Like I said, imo, new users won't even notice that tilda key is occupied with this operator now, as they are just starting out and it will take them a while to start customizing their hotkeys. As for experienced users, I really don't think it will destroy their keymaps, if they don't like they can literally spend less than 1 minute to rebind it.

If you feel like the Blender default keymaping is an outlier in terms of default keymapping, then what is your suggestion exactly? I propose, for developers if they can't decide which hotkey to bind this operator to, DO NOT postpone it. Include it in the build as an unmapped operator, so that "conservatives" complaining about every minuscule change in UI/Hotkeys will be delighted, and "extremists" that don't use default hotkeys and have their own ergonomic setups can be pleased, that's all. I literally don't care about defaults as long as there is an option to customize, as long as nothing is hardcoded like in some "industry standard" software, but what I am concerned about is new functionality being postponed for a very long time.

Why not duplicate “Industry Compatible” keymap behavior?

Here is a problem, industry standards do not cover industry requirements for a long time.

Industry Compatible layout it is already available anyway.
Also this proposed layout is optional as well, so why not.

I am an old user of Blender. To be honest, every time I update Blender, the first thing I do is spend ten minutes modifying the shortcut keys. Because many 2.7 shortcut keys have been removed in 2.8. I personally hope that if there is a preset that can keep the existing shortcut keys of 2.8x and include the shortcut keys of 2.7x, it will be more convenient.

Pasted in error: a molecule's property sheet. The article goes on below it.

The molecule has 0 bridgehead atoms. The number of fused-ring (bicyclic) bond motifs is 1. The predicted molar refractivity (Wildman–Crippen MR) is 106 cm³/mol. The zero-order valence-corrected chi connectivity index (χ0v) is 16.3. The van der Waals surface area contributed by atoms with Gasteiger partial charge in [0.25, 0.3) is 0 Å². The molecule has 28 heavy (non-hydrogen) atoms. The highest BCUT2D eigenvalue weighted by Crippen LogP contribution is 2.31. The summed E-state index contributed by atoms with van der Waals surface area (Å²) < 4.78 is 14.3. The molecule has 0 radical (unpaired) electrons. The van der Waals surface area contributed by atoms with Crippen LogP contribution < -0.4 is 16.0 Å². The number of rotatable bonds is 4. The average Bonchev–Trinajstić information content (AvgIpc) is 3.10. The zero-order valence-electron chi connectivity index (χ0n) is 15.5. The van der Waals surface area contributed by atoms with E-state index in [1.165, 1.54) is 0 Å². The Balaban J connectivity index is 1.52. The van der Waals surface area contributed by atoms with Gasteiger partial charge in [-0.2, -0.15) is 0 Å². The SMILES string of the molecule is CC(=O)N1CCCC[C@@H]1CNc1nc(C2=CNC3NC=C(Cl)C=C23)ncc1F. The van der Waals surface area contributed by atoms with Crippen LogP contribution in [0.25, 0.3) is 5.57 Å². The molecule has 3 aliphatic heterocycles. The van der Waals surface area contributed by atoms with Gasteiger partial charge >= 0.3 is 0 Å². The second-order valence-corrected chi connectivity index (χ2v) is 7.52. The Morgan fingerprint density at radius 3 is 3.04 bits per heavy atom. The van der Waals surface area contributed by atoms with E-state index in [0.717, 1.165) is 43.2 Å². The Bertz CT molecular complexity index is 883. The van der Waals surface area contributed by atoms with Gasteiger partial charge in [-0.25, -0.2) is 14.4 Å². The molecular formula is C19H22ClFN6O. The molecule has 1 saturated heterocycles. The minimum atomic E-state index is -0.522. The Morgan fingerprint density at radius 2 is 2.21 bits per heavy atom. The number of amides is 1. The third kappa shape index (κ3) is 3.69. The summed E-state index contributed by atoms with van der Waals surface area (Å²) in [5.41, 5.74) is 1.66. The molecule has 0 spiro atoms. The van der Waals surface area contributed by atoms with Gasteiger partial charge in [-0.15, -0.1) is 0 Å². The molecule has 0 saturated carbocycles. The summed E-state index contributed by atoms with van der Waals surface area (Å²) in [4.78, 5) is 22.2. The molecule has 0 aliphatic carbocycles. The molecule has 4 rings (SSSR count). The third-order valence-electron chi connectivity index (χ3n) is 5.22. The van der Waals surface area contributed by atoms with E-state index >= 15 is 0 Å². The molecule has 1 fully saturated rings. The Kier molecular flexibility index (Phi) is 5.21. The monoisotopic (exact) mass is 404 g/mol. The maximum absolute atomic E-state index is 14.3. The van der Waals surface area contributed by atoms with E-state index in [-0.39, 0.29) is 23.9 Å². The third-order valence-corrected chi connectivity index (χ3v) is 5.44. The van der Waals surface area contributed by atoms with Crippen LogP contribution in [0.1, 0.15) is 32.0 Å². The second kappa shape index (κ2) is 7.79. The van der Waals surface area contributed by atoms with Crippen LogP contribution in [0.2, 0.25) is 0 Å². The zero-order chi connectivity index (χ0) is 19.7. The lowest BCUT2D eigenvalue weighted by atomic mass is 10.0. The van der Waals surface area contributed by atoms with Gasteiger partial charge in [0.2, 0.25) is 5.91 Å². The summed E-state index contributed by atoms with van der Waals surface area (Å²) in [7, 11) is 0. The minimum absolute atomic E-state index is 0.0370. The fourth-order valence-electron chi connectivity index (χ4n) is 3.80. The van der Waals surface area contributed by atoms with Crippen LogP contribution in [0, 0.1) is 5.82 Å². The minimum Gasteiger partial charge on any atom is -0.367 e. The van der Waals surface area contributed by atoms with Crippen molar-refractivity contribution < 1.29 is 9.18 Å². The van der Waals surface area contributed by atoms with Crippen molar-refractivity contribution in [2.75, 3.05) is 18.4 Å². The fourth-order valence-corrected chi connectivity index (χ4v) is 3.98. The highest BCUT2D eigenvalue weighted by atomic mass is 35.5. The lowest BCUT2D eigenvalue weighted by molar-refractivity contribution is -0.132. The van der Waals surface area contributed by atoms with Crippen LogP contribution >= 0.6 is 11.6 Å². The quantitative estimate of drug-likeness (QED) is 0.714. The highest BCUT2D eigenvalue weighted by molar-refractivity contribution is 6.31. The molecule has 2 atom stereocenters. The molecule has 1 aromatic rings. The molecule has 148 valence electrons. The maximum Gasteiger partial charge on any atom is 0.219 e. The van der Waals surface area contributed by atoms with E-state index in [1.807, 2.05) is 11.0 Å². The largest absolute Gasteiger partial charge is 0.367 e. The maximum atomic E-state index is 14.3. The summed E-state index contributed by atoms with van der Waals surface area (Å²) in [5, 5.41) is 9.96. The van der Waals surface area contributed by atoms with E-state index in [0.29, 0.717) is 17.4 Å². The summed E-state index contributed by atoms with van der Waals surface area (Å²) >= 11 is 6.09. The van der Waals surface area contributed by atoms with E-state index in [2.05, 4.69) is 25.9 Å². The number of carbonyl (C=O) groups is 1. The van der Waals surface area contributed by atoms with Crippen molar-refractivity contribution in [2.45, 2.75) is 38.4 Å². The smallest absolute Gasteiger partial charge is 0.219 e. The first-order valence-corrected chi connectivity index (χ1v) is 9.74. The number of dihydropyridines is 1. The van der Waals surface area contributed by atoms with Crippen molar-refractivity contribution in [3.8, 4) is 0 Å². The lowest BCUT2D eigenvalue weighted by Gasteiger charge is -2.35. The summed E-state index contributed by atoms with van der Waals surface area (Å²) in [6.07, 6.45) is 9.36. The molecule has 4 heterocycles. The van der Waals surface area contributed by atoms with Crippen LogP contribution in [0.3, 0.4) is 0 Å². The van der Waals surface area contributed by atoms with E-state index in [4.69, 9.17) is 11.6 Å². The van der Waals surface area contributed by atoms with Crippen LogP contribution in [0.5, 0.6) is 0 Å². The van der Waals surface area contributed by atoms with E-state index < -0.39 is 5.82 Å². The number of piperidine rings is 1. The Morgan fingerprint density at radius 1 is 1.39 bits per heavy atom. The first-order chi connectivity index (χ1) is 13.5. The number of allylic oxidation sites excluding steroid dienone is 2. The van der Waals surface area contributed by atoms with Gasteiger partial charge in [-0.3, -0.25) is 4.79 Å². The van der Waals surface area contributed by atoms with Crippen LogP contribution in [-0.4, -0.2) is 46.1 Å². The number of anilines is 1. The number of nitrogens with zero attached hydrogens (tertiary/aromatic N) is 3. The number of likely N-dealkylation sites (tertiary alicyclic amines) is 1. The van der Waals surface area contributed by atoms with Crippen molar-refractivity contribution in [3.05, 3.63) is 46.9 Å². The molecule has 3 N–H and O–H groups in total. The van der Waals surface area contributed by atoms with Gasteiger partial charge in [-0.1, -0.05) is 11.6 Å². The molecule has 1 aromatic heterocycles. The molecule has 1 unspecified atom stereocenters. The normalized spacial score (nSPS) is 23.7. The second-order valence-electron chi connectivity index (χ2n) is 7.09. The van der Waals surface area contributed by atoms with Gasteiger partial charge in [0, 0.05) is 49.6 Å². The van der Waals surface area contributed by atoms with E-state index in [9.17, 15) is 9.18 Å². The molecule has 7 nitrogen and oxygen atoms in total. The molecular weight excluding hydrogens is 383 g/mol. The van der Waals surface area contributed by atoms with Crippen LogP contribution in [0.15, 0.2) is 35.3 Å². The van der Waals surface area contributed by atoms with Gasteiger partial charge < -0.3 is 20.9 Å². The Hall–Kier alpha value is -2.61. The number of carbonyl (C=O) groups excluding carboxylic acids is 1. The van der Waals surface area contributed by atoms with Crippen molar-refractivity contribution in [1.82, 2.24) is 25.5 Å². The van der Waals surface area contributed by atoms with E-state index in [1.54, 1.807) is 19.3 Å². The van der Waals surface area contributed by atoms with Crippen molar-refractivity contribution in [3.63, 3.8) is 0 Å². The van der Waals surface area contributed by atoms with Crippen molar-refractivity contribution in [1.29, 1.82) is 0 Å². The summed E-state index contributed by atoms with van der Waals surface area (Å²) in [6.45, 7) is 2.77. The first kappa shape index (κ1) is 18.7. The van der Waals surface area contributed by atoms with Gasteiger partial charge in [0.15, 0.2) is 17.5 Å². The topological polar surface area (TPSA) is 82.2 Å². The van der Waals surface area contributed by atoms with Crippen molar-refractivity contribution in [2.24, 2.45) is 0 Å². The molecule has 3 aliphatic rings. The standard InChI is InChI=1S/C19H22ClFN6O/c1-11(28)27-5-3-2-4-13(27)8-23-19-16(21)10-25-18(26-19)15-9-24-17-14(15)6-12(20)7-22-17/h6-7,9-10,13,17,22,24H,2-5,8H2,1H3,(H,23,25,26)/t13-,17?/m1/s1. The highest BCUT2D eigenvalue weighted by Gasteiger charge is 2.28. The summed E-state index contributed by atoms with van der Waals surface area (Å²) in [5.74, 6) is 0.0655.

Industry standard shortcut keys, I didn’t think they would be very useful for beginer. max ≠ maya ≠ Houdini ≠ C4d, who is the industry standard? Perhaps the 2.7 preset is better, including 3ds max shortcut presets, maya shortcut presets, and so on. Similarly, the new toolbar, I almost never click.

By the way, I really want to know when I can add shortcut keys to the enumeration menu(https://developer.blender.org/T65704), I need it very much, as a non-program user, setting some shortcut keys is still difficult for me

If you feel like the Blender default keymaping is an outlier in terms of default keymapping, then what is your suggestion exactly? I propose, for developers if they can't decide which hotkey to bind this operator to, DO NOT postpone it. Include it in the build as an unmapped operator, so that "conservatives" complaining about every minuscule change in UI/Hotkeys will be delighted, and "extremists" that don't use default hotkeys and have their own ergonomic setups can be pleased, that's all. I literally don't care about defaults as long as there is an option to customize, as long as nothing is hardcoded like in some "industry standard" software, but what I am concerned about is new functionality being postponed for a very long time.

This is my suggestion exactly: https://blenderartists.org/t/a-proper-keymap-for-blender-2-9/1145406